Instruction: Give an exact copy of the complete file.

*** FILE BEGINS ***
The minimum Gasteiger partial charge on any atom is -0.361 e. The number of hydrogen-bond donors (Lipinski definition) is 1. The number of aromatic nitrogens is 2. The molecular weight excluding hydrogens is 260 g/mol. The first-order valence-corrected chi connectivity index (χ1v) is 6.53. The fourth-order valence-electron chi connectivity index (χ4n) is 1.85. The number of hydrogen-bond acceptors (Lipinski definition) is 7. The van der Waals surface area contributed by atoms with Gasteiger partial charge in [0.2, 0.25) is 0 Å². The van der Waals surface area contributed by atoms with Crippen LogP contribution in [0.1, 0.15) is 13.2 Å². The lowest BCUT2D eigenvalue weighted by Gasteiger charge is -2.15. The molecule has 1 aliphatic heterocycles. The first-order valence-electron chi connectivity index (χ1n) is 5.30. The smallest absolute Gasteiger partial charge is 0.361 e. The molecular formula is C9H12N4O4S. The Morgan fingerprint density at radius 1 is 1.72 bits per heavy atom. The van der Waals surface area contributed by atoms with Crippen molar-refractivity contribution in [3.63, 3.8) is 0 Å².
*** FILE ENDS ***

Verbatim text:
The minimum Gasteiger partial charge on any atom is -0.361 e. The number of hydrogen-bond donors (Lipinski definition) is 1. The number of aromatic nitrogens is 2. The molecular weight excluding hydrogens is 260 g/mol. The first-order valence-corrected chi connectivity index (χ1v) is 6.53. The fourth-order valence-electron chi connectivity index (χ4n) is 1.85. The number of hydrogen-bond acceptors (Lipinski definition) is 7. The van der Waals surface area contributed by atoms with Gasteiger partial charge in [0.2, 0.25) is 0 Å². The van der Waals surface area contributed by atoms with Crippen LogP contribution in [0.1, 0.15) is 13.2 Å². The lowest BCUT2D eigenvalue weighted by Gasteiger charge is -2.15. The molecule has 1 aliphatic heterocycles. The first-order valence-electron chi connectivity index (χ1n) is 5.30. The smallest absolute Gasteiger partial charge is 0.361 e. The molecular formula is C9H12N4O4S. The Morgan fingerprint density at radius 1 is 1.72 bits per heavy atom. The van der Waals surface area contributed by atoms with Crippen molar-refractivity contribution in [3.63, 3.8) is 0 Å².